Portrait of Duke
How to best paint a portrait of the Duke? Terry Teachout , author of the new biography Duke: A Life of Duke Ellington, recently chose to illustrate his descriptions with sound and vision: a swinging live performance of original Ellington arrangements by a 17-piece orchestra and rarely-seen film footage of the composer at work and play.
Portrait of Duke, presented during NJPAC’s TD James Moody Democracy of Jazz Festival, was curated by the arts scribe and Wall Street Journal drama critic, who four years ago published a bio of Louis Armstrong. As the program’s narrator, he knitted passages from Duke and other anecdotes from the podium while Vince Giordano & The Nighthawks – the big band of choice for HBO’s Twenties-era Boardwalk Empire – gave robust renderings of Ellington masterworks. Hilary Gardner of Broadway’s Sinatra-centric Come Fly Away lent her silky vocals to the salute in the Victoria Theater.
The audience was all ears for Ellingtonia and was on board for an excursion that opened with “Ko-Ko” (with conductor Giordano on bass, filling the role of Jimmie Blanton) to Billy Strayhorn’s anthemic “Take the ‘A’ Train.”
Here are 10 take-aways about Edward Kennedy Ellington, whom Teachout assuredly calls “the greatest jazz composer of the 20th century”:
1. The concert included a television clip from March 1957, when Edward R. Murrow interviewed Ellington on CBS’ Person to Person. Seated at the piano in his Manhattan apartment, Duke attributed most of his success to luck: “being at the right place at the right time, doing the right thing before the right people.”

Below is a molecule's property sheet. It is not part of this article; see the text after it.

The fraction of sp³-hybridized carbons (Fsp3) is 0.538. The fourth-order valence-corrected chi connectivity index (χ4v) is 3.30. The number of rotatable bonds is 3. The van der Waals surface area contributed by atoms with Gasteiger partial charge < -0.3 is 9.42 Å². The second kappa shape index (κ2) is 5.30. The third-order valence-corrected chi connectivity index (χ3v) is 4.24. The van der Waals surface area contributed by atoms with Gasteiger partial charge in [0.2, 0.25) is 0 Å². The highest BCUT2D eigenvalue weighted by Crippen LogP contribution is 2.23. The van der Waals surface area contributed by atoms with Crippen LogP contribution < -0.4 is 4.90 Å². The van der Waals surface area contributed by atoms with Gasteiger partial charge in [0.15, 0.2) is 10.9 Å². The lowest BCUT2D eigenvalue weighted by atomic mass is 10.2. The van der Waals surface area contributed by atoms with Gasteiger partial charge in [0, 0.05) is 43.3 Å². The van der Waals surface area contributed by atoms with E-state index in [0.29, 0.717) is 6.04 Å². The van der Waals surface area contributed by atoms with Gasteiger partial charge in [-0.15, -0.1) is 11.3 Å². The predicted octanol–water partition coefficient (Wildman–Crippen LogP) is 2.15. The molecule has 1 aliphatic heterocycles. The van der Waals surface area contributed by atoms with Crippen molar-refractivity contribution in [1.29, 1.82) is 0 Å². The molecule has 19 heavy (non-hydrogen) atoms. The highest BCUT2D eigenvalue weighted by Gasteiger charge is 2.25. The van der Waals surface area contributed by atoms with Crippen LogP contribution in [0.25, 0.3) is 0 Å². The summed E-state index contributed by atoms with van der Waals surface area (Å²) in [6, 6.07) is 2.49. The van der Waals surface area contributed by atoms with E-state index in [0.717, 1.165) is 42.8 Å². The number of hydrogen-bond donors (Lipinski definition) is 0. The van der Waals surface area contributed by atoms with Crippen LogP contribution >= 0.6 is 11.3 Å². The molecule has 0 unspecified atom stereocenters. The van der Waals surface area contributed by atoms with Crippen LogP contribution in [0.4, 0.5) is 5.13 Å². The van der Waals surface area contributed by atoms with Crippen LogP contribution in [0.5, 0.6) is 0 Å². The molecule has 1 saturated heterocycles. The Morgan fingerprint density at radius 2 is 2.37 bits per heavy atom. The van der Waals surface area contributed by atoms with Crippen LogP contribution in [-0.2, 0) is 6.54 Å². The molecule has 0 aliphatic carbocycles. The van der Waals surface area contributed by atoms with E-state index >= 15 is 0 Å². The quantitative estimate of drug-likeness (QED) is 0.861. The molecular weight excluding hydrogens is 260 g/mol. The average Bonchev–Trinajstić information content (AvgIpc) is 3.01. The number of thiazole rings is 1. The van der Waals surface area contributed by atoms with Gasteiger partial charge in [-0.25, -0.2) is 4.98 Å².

2. Ellington was a procrastinator with a capital “P.” In Duke, Teachout writes, “He was the most chronic of procrastinators, a man who never did today what he could put off until next month, or next year. He left letters unanswered, contracts unsigned, watches unworn, and longtime companions unwed, and the only thing harder than getting him out of bed in the afternoon was getting him to finish writing a new piece of music in time for the premiere.”
3. The Ellington band’s first female vocalist was Ivie Anderson, luminous in such numbers as “Rocks in My Bed” and “It Don’t Mean a Thing (If It Ain’t Got That Swing).” Both were performed by Gardner at NJPAC.
4. Speaking of “Rocks in My Bed,” it is a 1941 bluesy tune that was written for a failed Broadway musical titled Jump for Joy. It is also one of the few surviving songs co-written by Ellington and Strayhorn: Ellington did the instrumental portion and Strayhorn provided the vocal arrangements.
5. Ellington’s music was famously written for the concert halls and movie house stages where he appeared – but also for dance floors. “I Let a Song Go Out of My Heart,” composed with Johnny Hodges in 1938, is a shining example.
6. Strayhorn wrote “Chelsea Bridge” for the band in 1941. His inspirations? Ravel and a painting by Whistler, Nocturne: Blue and Gold – Old Battersea Bridge.
7. Duke’s breakfast of champions each morning consisted of steak, potatoes and hot water to drink, revealed in a snippet from a 1960s TV documentary, On the Road with Duke Ellington.
8. Ellington and saxophonist Ben Webster composed the G-force swinger “Cotton Tail” (The Nighthawks’ Lance Bryant was showcased on tenor sax) but the origin of the title itself is murky.
9. American composer Aaron Copland was a big fan of Ellington’s “Diminuendo and Crescendo in Blue,” which caused massive saturnalia at the 1956 Newport Jazz Festival when Paul Gonsalves, on tenor sax, played 27 consecutive choruses of the blues.
10. The band’s theme song, “Take the ‘A’ Train,” was written by Strayhorn after he took that line to reach Ellington’s apartment in hopes of getting hired. However, it was at a theater in Newark, N.J., where the band was playing one night, that Strayhorn landed the job.
Nov. 13, 2013